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Your guide: choosing a vase

April 12, 2021

More than just a connection with nature, however, flowers have long been used to sell or let a property – to add a splash of colour, perfume a room and provide a focal point when marketing photographs are being taken.

Botanical is a big trend for 2021 and displaying blooms inside is an instant way of bringing the outside in. More than just a connection with nature, however, flowers have long been used to sell or let a property – to add a splash of colour, perfume a room and provide a focal point when marketing photographs are being taken.

From bunches of fresh cut flowers to the most convincing of faux foliage, every stem will need support in the form of a vase and the vessel itself can also provide a style statement. Here’s your quick guide to vases and creating striking displays.

Matching the vase to the flowers

The advice from Interflora is easy to follow – the length of the flower stems should be no more than one and a half to two times the height of your selected vase. Don’t be put off by the length of stems when you buy your flowers – some of the best displays are in small, squat vases where the stems have been drastically clipped short.

Also take into consideration how many stems you have – a generous bunch will need a vase with a wide neck so the flowers aren’t damaged, while a small number of willowy stems will need the support of a narrow-necked vase. Extra support can be added by placing some pebbles or decorative stones at the bottom of the vase and pushing the stems in the gaps.

Vase shapes

A vast array of different sizes and styles of vase now line supermarket and homeware shelves but they are loosely based on four classic shapes – column, hourglass, round and rectangular. You can also buy bud vases, which are much smaller with narrow necks designed especially for holding a single stem. There is no right or wrong choice – select what suits your taste, decor or budget.

Materials & finishes

Glass and ceramic are the most common materials for vases to be made of – chosen for their ability to be moulded into different shapes, tinted, painted and textured. As well as not being porous, glass and ceramic are easy to clean – essential as vases can become a breeding ground for bacteria, which can impair the life of flowers.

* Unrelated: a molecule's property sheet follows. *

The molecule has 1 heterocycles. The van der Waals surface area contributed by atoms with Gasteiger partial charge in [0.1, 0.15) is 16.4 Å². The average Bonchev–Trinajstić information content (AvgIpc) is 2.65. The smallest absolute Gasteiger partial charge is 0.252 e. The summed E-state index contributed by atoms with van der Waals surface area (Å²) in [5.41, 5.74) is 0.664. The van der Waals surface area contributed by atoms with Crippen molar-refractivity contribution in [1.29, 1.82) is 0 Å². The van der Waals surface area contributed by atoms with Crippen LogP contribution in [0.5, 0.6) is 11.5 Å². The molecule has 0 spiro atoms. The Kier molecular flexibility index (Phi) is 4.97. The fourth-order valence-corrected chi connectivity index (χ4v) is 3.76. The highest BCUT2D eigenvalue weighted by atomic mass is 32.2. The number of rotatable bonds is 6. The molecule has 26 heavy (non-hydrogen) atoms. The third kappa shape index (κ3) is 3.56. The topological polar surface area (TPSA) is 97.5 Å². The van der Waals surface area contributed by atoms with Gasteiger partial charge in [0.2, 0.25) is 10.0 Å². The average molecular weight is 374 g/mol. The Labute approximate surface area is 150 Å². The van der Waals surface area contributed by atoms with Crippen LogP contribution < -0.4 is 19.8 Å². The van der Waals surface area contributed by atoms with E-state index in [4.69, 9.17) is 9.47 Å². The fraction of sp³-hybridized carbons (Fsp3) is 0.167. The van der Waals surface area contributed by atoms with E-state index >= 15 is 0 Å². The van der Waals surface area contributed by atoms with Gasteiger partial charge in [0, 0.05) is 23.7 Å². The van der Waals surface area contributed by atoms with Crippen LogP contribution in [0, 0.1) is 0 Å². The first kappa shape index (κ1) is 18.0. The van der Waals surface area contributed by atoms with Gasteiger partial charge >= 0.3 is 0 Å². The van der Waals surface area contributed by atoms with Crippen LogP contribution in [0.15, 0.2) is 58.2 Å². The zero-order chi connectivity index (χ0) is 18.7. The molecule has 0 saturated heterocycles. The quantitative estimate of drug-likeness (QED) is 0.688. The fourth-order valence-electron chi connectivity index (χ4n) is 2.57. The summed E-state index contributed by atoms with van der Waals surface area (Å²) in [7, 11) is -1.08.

Making your blooms last longer

The beauty of a bunch of flowers is its relative cheapness and ability to instantly change the mood of a room. That said, there are hints and tips to extend the life of your blooms – even if they’re a £1 bunch of daffodils or a mix of free flowers cut from your own garden. Florists recommend:-

  • Cutting stems at a 45 degree angle before placing them in water
  • Changing the water in a vase every two days
  • Stripping the lower part of each stem so there are no leaves below the water line
  • Removing fading or dead blooms swiftly
  • Placing vases in cool spots out of direct sunlight
  • Keeping vases away from bowls of fruit as the ethylene gas emitted can cause flowers to wilt
  • Always adding the supplied sachet of flower food
  • Moving filled vases to a fridge overnight, if possible

Hit and miss hacks

Old wives’ tales for extending the life of flowers include adding some weird and wonderful things to the water (aspirin, lemonade, vodka, sugar, vinegar and even bleach) but there is no scientific evidence that these work, so they are best avoided. Dropping a penny into the vase, however, has some grounding in science as copper acts as a fungicide.

If you’d like to discover additional ways of making your home look appealing when it’s on the market, get in touch for advice.

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